In VILI, PMN and Gr-1high monocytes infiltrate the lungs and have been identified as major effector cells for the development of tissue damage [3032]. Reportedly, simvastatin inhibited tissue leukocyte infiltration in ALI both in animal experiments and in humans [8, 9, 12]. Leukocyte rolling, adhesion and transmigration were attenuated by simvastatin, at least partly by reduction of adhesion molecules including CEACAM-1, VCAM-1 and PCAM-1 [3336]. In line, the significant recruitment of PMN and Gr-1high monocytes in murine VILI was diminished by simvastatin in the current study. Moreover, an MV-induced increase of circulating PMN and Gr-1high monocytes in the blood was even more pronounced in simvastatin-treated mice. This observation may suggest that simvastatin-evoked inhibition of endothelial leukocyte recruitment contributed to reduced pulmonary and concomitantly increased blood counts of PMN and Gr-1high monocytes.
Simvastatin reduced production and liberation of various cytokines in animal models of ALI, sepsis and asthma as well as in humans following LPS-inhalation [9, 11, 12, 3740]. In the current study, VILI-associated pulmonary production of IL-1β, MIP-1α and IL-12p40 was reduced by simvastatin treatment. Thus, alteration of chemotaxis may have been contributing to the limitation of PMN and Gr-1high monocyte influx into the lungs in this study. Particularly IL-1β may be a key mediator in VILI, as IL-1β blockade as well as IL-1β deficiency resulted in reduced pulmonary PMN recruitment and hyperpermeability in animal models of VILI [41]. Therefore, dampening of pulmonary IL-1β production by simvastatin may have been adding to the observed attenuation of microvascular leakage, pulmonary leukocyte recruitment and endothelial cell injury.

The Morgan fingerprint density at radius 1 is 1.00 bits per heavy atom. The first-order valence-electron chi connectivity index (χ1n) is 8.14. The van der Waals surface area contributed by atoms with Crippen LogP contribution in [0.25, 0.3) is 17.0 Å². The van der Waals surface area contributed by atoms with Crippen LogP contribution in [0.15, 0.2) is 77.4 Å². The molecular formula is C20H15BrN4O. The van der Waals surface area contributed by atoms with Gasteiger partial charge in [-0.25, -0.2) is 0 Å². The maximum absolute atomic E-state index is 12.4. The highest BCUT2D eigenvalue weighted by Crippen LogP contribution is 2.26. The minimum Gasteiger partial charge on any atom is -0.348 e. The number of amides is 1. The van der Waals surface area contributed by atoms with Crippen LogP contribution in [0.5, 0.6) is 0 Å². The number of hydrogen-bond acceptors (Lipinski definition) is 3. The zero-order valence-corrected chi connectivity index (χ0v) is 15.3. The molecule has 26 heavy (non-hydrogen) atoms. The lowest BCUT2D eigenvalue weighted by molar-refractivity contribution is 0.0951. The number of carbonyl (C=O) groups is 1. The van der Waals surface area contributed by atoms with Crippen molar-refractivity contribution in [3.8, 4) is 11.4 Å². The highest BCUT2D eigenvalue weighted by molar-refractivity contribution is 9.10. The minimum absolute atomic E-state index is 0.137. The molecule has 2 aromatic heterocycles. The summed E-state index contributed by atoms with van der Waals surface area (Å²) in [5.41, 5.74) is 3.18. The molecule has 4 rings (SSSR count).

Although increasing evidence derived from experimental and observational studies suggests beneficial effects of simvastatin in ALI as well as in pneumonia [811, 14, 16, 42], a retrospective study analyzing an ALI patient cohort did not find an outcome improvement by conventional statin treatment [43]. Of note, statin doses of 5 mg/kg/d did not improve experimental ALI [8], whereas higher doses of 10 to 20 mg/kg/d evoked protective effects. Further, previous studies suggested a delay of at least 6 h for the development of barrier-protective effects by simvastatin [24, 25]. Thus, mice were pretreated with 20 mg/kg/d simvastatin commencing 24 h before the onset of ventilation in the current study. Although mandatory for this experimental approach, simvastatin pre-treatment does not match the clinical scenario. However, animal studies are limited to hours while ARDS patients often are ventilated for days or even weeks. Taking this long time course in account we believe that simvastatin may deliver its beneficial effects over time when it is given with the initation of MV. Notably, an upcoming randomized controlled NHLBI sponsored trial is going to investigate statin therapy in ALI (NCT00979121). As patients included in this trial will presumably receive respirator therapy, the effects of statins on VILI observed in the current experimental study may possibly contribute to the outcome of the treatment arm.